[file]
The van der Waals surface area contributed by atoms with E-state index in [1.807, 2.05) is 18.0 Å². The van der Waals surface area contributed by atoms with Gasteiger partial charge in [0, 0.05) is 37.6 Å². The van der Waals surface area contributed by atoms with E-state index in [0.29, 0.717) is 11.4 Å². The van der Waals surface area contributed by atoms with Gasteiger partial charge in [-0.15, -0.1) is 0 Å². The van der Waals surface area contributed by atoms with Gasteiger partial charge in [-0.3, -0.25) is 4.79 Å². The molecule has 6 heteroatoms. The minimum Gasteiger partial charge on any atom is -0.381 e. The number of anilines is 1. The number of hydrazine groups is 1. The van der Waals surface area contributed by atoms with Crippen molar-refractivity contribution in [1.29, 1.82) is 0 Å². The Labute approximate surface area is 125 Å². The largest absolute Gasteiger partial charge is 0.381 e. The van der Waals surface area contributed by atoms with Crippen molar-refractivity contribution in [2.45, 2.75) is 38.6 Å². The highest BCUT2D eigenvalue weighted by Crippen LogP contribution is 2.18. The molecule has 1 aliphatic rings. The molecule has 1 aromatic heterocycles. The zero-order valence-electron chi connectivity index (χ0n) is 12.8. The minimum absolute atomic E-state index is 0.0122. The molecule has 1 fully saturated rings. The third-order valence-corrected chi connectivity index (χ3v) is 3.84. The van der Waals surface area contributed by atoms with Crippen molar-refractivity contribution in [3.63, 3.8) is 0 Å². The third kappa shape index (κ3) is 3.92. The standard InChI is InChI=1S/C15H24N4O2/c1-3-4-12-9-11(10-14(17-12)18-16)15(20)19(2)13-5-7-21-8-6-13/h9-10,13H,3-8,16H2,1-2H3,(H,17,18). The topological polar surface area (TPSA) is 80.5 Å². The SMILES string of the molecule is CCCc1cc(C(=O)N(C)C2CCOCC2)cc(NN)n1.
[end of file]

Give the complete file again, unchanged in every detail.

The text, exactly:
The van der Waals surface area contributed by atoms with E-state index in [1.807, 2.05) is 18.0 Å². The van der Waals surface area contributed by atoms with Gasteiger partial charge in [0, 0.05) is 37.6 Å². The van der Waals surface area contributed by atoms with E-state index in [0.29, 0.717) is 11.4 Å². The van der Waals surface area contributed by atoms with Gasteiger partial charge in [-0.15, -0.1) is 0 Å². The van der Waals surface area contributed by atoms with Gasteiger partial charge in [-0.3, -0.25) is 4.79 Å². The molecule has 6 heteroatoms. The minimum Gasteiger partial charge on any atom is -0.381 e. The number of anilines is 1. The number of hydrazine groups is 1. The van der Waals surface area contributed by atoms with Crippen molar-refractivity contribution in [1.29, 1.82) is 0 Å². The Labute approximate surface area is 125 Å². The largest absolute Gasteiger partial charge is 0.381 e. The van der Waals surface area contributed by atoms with Crippen molar-refractivity contribution in [2.45, 2.75) is 38.6 Å². The highest BCUT2D eigenvalue weighted by Crippen LogP contribution is 2.18. The molecule has 1 aliphatic rings. The molecule has 1 aromatic heterocycles. The zero-order valence-electron chi connectivity index (χ0n) is 12.8. The minimum absolute atomic E-state index is 0.0122. The molecule has 1 fully saturated rings. The third-order valence-corrected chi connectivity index (χ3v) is 3.84. The van der Waals surface area contributed by atoms with Crippen molar-refractivity contribution in [3.63, 3.8) is 0 Å². The third kappa shape index (κ3) is 3.92. The standard InChI is InChI=1S/C15H24N4O2/c1-3-4-12-9-11(10-14(17-12)18-16)15(20)19(2)13-5-7-21-8-6-13/h9-10,13H,3-8,16H2,1-2H3,(H,17,18). The topological polar surface area (TPSA) is 80.5 Å². The SMILES string of the molecule is CCCc1cc(C(=O)N(C)C2CCOCC2)cc(NN)n1.